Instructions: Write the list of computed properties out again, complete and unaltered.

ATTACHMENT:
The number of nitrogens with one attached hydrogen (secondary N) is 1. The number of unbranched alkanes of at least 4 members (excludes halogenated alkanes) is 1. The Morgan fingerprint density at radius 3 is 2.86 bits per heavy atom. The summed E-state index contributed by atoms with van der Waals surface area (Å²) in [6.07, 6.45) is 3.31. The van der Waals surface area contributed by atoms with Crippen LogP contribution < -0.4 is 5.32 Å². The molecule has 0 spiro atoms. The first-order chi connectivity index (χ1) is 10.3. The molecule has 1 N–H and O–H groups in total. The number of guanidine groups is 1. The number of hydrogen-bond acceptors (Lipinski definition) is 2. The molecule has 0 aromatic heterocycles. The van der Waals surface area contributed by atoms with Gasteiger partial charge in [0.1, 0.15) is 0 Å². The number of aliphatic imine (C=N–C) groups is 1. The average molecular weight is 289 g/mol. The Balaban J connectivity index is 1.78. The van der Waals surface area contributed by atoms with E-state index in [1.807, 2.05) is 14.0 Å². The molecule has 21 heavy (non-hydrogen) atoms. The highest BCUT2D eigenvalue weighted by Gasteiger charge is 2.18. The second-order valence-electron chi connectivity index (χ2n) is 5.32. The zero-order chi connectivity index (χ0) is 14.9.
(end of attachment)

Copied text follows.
The number of nitrogens with one attached hydrogen (secondary N) is 1. The number of unbranched alkanes of at least 4 members (excludes halogenated alkanes) is 1. The Morgan fingerprint density at radius 3 is 2.86 bits per heavy atom. The summed E-state index contributed by atoms with van der Waals surface area (Å²) in [6.07, 6.45) is 3.31. The van der Waals surface area contributed by atoms with Crippen LogP contribution < -0.4 is 5.32 Å². The molecule has 0 spiro atoms. The first-order chi connectivity index (χ1) is 10.3. The molecule has 1 N–H and O–H groups in total. The number of guanidine groups is 1. The number of hydrogen-bond acceptors (Lipinski definition) is 2. The molecule has 0 aromatic heterocycles. The van der Waals surface area contributed by atoms with Gasteiger partial charge in [0.1, 0.15) is 0 Å². The number of aliphatic imine (C=N–C) groups is 1. The average molecular weight is 289 g/mol. The Balaban J connectivity index is 1.78. The van der Waals surface area contributed by atoms with E-state index in [1.807, 2.05) is 14.0 Å². The molecule has 21 heavy (non-hydrogen) atoms. The highest BCUT2D eigenvalue weighted by Gasteiger charge is 2.18. The second-order valence-electron chi connectivity index (χ2n) is 5.32. The zero-order chi connectivity index (χ0) is 14.9.